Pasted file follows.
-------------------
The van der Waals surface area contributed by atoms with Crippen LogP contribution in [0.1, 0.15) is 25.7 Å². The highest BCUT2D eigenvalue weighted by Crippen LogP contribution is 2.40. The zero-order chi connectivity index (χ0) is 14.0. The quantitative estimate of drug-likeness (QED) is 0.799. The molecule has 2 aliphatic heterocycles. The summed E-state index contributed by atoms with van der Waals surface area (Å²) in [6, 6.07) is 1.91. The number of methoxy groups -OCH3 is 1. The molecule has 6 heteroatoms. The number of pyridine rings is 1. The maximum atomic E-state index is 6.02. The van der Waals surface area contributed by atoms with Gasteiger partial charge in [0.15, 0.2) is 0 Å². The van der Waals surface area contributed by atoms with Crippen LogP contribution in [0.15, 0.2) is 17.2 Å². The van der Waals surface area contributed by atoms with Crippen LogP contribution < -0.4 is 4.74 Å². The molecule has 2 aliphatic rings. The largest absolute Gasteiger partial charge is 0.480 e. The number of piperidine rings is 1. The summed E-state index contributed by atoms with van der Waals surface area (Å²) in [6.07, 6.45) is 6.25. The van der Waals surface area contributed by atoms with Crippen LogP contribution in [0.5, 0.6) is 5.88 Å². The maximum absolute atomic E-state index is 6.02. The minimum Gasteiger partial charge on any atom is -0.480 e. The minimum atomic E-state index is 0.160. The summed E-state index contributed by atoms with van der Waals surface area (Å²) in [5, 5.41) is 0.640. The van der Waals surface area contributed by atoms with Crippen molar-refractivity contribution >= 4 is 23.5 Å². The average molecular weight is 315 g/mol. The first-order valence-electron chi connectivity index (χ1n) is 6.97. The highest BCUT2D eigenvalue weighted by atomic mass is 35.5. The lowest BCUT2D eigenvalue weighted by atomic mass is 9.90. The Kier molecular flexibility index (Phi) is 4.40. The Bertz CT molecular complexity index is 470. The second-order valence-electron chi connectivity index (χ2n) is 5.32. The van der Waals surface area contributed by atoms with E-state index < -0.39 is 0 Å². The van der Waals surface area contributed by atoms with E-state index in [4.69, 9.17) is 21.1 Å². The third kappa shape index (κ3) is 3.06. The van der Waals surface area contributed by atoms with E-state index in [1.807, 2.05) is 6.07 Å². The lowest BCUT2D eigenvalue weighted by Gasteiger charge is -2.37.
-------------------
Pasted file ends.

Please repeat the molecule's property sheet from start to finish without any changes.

The van der Waals surface area contributed by atoms with Crippen LogP contribution in [0.1, 0.15) is 25.7 Å². The highest BCUT2D eigenvalue weighted by Crippen LogP contribution is 2.40. The zero-order chi connectivity index (χ0) is 14.0. The quantitative estimate of drug-likeness (QED) is 0.799. The molecule has 2 aliphatic heterocycles. The summed E-state index contributed by atoms with van der Waals surface area (Å²) in [6, 6.07) is 1.91. The number of methoxy groups -OCH3 is 1. The molecule has 6 heteroatoms. The number of pyridine rings is 1. The maximum atomic E-state index is 6.02. The van der Waals surface area contributed by atoms with Gasteiger partial charge in [0.15, 0.2) is 0 Å². The van der Waals surface area contributed by atoms with Crippen LogP contribution in [0.15, 0.2) is 17.2 Å². The van der Waals surface area contributed by atoms with Crippen LogP contribution < -0.4 is 4.74 Å². The molecule has 2 aliphatic rings. The largest absolute Gasteiger partial charge is 0.480 e. The number of piperidine rings is 1. The summed E-state index contributed by atoms with van der Waals surface area (Å²) in [6.07, 6.45) is 6.25. The van der Waals surface area contributed by atoms with Crippen LogP contribution in [0.5, 0.6) is 5.88 Å². The maximum absolute atomic E-state index is 6.02. The minimum Gasteiger partial charge on any atom is -0.480 e. The minimum atomic E-state index is 0.160. The summed E-state index contributed by atoms with van der Waals surface area (Å²) in [5, 5.41) is 0.640. The van der Waals surface area contributed by atoms with Crippen molar-refractivity contribution >= 4 is 23.5 Å². The average molecular weight is 315 g/mol. The first-order valence-electron chi connectivity index (χ1n) is 6.97. The highest BCUT2D eigenvalue weighted by atomic mass is 35.5. The lowest BCUT2D eigenvalue weighted by atomic mass is 9.90. The Kier molecular flexibility index (Phi) is 4.40. The Bertz CT molecular complexity index is 470. The second-order valence-electron chi connectivity index (χ2n) is 5.32. The van der Waals surface area contributed by atoms with E-state index < -0.39 is 0 Å². The van der Waals surface area contributed by atoms with E-state index in [4.69, 9.17) is 21.1 Å². The third kappa shape index (κ3) is 3.06. The van der Waals surface area contributed by atoms with E-state index in [1.807, 2.05) is 6.07 Å². The lowest BCUT2D eigenvalue weighted by Gasteiger charge is -2.37.